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Afghanistan: Analysts Assess U.S. Military Strategy

The U.S.-led military campaign in Afghanistan is now in its fourth week, with aerial bombardment continuing on targets linked to the ruling Taliban. The Taliban, however, shows no evident sign of crumbling, and the time appears to be approaching when the U.S. and its allies will have to decide whether to deploy ground forces against them. So what has the bombing achieved so far, and what are the strategies open to the military in the coming weeks?

Prague, 29 October 2001 (RFE/RL) -- Bombing continues daily in Afghanistan as U.S. jets pound targets related to the ruling Taliban militia. But graying skies and cold winds herald the onset of winter, a season that means new complications for the United States and its allies in the antiterror coalition.

So far the bombing has gone on for more than three weeks, with initial successes, but apparently without changing the military situation definitively. Looking back at the experience of the NATO bombing in Kosovo in 1999, it's clear that air action alone is unable to produce a solution. For instance, in Kosovo, the Yugoslav army was able to march out of the province with its forces almost intact, despite 78 days of bombardments.

In Afghanistan, it's safe to say that Taliban air defenses have been degraded, and the Taliban front lines facing the opposition Northern Alliance forces have been harassed -- although not broken.

As military analyst Marc Houben of the Center for European Policy Studies puts it, results from the attacks on the front lines appear inconclusive.

"There were some stories in newspapers last week in which, for instance, local militia commanders were interviewed, and the information we got out of these interviews was pretty mixed. Some commanders were not very impressed. Others were impressed by the precision and the force with which the bombings were executed."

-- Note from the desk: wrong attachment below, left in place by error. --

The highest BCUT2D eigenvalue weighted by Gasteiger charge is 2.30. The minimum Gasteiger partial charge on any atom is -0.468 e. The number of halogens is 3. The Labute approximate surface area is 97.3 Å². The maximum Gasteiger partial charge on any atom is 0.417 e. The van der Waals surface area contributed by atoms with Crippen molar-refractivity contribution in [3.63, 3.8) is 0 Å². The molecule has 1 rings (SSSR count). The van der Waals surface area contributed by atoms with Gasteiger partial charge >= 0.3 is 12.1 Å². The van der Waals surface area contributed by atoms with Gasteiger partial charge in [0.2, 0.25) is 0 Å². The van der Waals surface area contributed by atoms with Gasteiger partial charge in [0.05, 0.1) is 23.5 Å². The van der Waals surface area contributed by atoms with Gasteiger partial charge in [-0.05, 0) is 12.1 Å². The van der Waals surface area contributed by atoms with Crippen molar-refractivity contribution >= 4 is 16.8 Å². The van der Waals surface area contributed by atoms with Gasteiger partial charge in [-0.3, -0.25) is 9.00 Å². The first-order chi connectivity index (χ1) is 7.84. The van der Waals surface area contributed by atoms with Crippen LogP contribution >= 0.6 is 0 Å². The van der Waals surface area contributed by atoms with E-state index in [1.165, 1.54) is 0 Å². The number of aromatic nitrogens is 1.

Winter, with its fog and snow, will hinder the bombing, reducing the number of raids and making accurate attacks more difficult. And therein lies a danger for the antiterrorism coalition. The risk of accidentally incurring higher civilian casualties from stray bombs will increase. As Houben says:

"The cause is just. That is absolutely true. But the issue of collateral damage has become politically so important that I would say there is a critical limit of collateral damage which can occur before the general public says, 'This is going in the wrong direction; we must think of something else.'"

Another senior military analyst, Charles Heyman of Jane's military publishing group, agrees on the danger posed by the growing number of civilian casualties. He says this is inevitably pushing the allies toward a new stage in the campaign. "The real problem with the bombing campaign now is civilian casualties, and they are beginning to raise a storm of protest across the world. And unless the allies start ground operations soon and reduce the number of civilian casualties from collateral damage, there is no doubt whatever that this campaign could run into some very, very serious hurdles."